The day i started this blog, i must have spent a good 2 hours trying to come up with a name. A name that would truly capture my thoughts, my spirit, my moods and madness! After a lot of rummaging through the dictionary and the thesaurus (none of which really helped!) i finally settled on Purple Pitara. And then spent the rest of the day marveling me on my creative genius. The play of words -the clever mix of languages - ah, what a clever name!

In my enthusiasm, i went as far as crowning myself the Queen of Alliteration. Until this weekend, i knew it was time to give up my title when i saw a friend's son reading a comic book. It's about a hero called Capt. Underpants (i swear i am not making this up!) And the title of the book - 'Captain Underpants And the Preposterous Plight of the Purple Potty People'. 

Me thinks the author is my soulmate in the world of writing J !

Saturday, November 1, 2008

Thali of Two Cities

Last night on a whim, hubby and me decided to try out a new restaurant called Rajdhani for dinner. I am sure this restaurant has other branches within Bangalore, we went to the one in UB city. Now this restaurant has just one thing to offer - The Rajdhani Thali. A scrumptious spread - a combination of cuisines from Gujarat & Rajasthan - that included 1 chaat, 4 curries, 3 different kinds of dal, 3 different rotis, 3 sweets and 2 different kinds of rice. And though you control the portion sizes as different people come to serve you, I was so stuffed at the end of the meal, i wished one of the cranes working on the construction site across the road could haul me back home. As you can see, though Diwali is behind us - the food spirit still lingers on!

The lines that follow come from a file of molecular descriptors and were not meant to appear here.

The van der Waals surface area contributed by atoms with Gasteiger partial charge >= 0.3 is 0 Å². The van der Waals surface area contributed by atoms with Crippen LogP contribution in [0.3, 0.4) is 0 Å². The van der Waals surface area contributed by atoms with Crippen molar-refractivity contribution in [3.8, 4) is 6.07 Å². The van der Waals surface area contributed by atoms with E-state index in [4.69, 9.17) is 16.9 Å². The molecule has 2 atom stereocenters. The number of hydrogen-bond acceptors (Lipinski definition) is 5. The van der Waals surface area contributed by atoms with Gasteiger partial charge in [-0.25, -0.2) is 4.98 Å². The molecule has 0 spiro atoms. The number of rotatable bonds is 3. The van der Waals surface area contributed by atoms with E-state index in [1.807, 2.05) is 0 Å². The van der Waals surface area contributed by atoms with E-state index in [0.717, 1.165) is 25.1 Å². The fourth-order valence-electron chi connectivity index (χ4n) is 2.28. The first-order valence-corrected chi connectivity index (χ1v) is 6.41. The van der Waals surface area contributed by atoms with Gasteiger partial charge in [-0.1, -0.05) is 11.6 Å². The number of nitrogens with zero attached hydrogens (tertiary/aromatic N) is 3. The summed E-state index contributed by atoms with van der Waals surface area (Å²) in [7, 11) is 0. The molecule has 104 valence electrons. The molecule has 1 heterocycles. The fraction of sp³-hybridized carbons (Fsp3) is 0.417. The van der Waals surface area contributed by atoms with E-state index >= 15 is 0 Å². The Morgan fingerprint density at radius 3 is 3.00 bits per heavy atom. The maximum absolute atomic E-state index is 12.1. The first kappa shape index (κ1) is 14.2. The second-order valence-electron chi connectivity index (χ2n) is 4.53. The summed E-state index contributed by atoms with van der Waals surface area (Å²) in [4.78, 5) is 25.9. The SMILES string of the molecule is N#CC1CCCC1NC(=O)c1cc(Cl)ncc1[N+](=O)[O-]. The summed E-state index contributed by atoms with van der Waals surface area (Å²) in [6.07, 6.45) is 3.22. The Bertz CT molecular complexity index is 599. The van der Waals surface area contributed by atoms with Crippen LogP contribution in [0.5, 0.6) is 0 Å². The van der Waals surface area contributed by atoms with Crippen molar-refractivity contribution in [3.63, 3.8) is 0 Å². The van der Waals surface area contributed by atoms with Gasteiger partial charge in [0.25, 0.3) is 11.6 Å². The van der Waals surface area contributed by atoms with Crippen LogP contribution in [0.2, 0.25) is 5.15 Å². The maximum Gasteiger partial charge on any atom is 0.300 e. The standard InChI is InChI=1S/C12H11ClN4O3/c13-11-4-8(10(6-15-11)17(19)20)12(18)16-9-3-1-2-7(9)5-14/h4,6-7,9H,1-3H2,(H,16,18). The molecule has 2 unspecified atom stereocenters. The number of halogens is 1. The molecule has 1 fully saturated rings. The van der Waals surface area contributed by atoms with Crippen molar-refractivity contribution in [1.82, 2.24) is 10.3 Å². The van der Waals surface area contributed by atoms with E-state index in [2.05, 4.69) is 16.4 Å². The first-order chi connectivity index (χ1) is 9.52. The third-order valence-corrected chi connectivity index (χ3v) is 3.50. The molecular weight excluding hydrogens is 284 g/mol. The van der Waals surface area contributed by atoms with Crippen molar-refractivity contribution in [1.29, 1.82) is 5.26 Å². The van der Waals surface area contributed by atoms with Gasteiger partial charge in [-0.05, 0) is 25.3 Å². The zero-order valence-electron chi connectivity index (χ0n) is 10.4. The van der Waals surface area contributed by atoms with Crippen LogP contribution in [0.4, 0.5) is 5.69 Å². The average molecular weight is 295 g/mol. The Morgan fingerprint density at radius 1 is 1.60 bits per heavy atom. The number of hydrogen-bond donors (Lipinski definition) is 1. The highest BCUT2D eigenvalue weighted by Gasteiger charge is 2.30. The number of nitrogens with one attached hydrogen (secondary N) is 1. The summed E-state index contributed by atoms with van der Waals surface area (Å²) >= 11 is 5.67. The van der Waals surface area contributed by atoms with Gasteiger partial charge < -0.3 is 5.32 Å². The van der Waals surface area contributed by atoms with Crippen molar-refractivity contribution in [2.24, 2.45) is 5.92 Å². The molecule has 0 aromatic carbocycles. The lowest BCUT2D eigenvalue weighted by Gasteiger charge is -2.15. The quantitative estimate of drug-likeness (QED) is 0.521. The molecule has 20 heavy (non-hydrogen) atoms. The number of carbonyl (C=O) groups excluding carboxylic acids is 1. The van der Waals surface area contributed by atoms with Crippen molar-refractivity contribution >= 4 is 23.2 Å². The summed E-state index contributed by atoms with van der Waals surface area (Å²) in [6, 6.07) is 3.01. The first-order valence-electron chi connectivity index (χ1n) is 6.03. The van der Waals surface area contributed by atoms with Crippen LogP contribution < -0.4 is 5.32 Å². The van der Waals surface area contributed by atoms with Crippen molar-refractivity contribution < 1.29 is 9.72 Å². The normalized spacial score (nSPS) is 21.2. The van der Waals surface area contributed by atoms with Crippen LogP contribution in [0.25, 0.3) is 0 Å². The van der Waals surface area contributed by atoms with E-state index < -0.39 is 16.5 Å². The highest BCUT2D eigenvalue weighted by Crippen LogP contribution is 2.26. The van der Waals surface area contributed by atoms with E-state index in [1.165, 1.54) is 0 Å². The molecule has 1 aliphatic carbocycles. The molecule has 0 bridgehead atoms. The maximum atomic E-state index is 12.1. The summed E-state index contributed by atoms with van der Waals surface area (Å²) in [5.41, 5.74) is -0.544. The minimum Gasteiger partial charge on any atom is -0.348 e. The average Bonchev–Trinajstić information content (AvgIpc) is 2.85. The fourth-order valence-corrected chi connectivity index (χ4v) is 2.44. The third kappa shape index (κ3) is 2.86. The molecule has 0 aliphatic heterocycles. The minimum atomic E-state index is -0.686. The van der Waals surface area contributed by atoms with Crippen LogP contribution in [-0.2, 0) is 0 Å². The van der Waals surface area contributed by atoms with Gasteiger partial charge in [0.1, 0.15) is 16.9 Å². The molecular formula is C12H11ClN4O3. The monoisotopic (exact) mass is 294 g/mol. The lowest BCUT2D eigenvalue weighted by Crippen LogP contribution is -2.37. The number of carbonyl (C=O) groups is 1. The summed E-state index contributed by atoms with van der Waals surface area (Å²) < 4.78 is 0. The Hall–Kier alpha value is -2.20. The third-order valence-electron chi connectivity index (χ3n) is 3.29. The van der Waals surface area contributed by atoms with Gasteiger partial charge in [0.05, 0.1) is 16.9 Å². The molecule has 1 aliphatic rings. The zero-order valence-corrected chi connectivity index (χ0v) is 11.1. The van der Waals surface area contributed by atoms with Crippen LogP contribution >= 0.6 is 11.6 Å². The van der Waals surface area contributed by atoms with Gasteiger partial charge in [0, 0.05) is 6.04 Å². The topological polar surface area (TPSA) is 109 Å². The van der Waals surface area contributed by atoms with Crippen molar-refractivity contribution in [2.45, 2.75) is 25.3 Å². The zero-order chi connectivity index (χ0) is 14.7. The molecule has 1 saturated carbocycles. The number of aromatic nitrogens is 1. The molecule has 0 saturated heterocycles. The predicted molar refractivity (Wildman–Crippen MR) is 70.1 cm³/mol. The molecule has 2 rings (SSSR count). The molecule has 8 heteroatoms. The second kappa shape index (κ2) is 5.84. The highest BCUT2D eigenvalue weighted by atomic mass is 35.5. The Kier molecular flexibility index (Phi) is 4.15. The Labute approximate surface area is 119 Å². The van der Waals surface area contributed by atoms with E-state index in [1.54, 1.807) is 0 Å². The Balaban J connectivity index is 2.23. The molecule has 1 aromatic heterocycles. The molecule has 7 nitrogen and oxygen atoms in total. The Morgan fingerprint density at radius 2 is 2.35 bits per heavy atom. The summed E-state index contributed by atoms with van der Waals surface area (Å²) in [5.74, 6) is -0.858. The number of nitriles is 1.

Anyway, after having sampled different cuisines available in Bangalore, I am convinced that nothing can beat the Thali. In comparison, a la carte sucks! After spending countless minutes pouring over the menu and looking at chef recommendations, when the food is finally laid on the table, i am convinced that the food on the next table looks better! No such subtle jealousies waging in a thali place - everyone eats just the same thing. And at Rajdhani, it was quite nice to savour North Indian food down here in the South. Not all the dishes were great, but hey i didn't choose them ;)

So besides this, what makes a Thali place so cool? Well many things put together like : pre-decided menu, super quick service, variety but not too much (like a buffet spread). And what i like best - no pressure on having to make a choice! In this day and age of consumerism, it is the illusion of having many choices that i dislike the most. Too many 'if-onlys', 'but alsos', 'whys' and 'why nots' can really mess up the mind. Not that i am against having many options to consider. But its nice if someone can skim through all that is availabe and make just-the-right-size shortlist for me to consider. Which is what i experienceat the Thali restaurant. Some shortlisted things, i sample and don't like, so i put an end to it. Some i like and ask more more! 

Ah! if only all of life could be served on a thali!